Predating the time of noah
As early as the Classical era, commentators on Genesis –21 have excused Noah's excessive drinking because he was considered to be the first wine drinker; the first person to discover the effects of wine.
John Chrysostom, Archbishop of Constantinople, and a Church Father, wrote in the 4th Century that Noah's behaviour is defensible: as the first human to taste wine, he would not know its effects: "Through ignorance and inexperience of the proper amount to drink, fell into a drunken stupor". Rollins address the narrative of Genesis –27 that narrates the unconventional behavior that occurs between Noah and Ham.
They were also told that all fowls, land animals, and fishes would be afraid of them.
Furthermore, as well as green plants, every moving thing would be their food with the exception that the blood was not to be eaten.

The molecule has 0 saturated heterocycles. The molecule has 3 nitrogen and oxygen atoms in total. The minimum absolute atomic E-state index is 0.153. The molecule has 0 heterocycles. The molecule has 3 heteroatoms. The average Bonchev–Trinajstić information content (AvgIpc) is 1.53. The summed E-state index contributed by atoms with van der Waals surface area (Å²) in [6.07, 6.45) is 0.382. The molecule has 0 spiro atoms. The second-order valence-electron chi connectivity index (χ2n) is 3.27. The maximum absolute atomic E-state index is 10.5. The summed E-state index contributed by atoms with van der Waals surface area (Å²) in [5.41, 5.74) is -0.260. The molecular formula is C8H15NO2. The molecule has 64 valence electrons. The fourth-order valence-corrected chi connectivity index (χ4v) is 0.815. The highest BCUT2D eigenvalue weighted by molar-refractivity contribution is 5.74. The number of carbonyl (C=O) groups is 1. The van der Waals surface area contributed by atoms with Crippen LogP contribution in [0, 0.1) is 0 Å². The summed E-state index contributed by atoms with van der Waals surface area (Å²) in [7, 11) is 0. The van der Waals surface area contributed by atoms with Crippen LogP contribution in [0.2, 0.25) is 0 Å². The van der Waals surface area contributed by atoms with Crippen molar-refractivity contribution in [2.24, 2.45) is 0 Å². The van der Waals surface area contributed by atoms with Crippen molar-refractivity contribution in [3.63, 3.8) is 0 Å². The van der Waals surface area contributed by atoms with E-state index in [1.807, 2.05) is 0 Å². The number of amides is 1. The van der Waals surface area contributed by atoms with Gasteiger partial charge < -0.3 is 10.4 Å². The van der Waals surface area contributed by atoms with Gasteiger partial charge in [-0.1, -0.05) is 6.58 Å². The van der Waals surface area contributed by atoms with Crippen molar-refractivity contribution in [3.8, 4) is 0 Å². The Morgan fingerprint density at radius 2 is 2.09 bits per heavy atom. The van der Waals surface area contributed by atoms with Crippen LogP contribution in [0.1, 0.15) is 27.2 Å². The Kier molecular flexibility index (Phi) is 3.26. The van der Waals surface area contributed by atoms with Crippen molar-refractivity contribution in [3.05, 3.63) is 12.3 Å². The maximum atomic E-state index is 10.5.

In addition to the Book of Genesis, Noah is mentioned in the Old Testament in the First Book of Chronicles, and the books of Tobit, Wisdom, Sirach, Isaiah, Ezekiel, 2 Esdras, 4 Maccabees; in the New Testament, he is mentioned in the gospels of Matthew, and Luke, the Epistle to the Hebrews, 1st Peter and 2nd Peter.
He drank wine made from this vinyard, and got drunk; and lay "uncovered" within his tent.
Noah's son Ham, the father of Canaan, saw his father naked and told his brothers, which led to Ham's son Canaan being cursed by Noah.
The narrator relates two facts: (1) Noah became drunken and "he was uncovered within his tent", and (2) Ham "saw the nakedness of his father, and told his two brethren without".
Thus, these passages revolve around sexuality and the exposure of genitalia as compared with other Hebrew Bible texts, such as Habakkuk and Lamentations .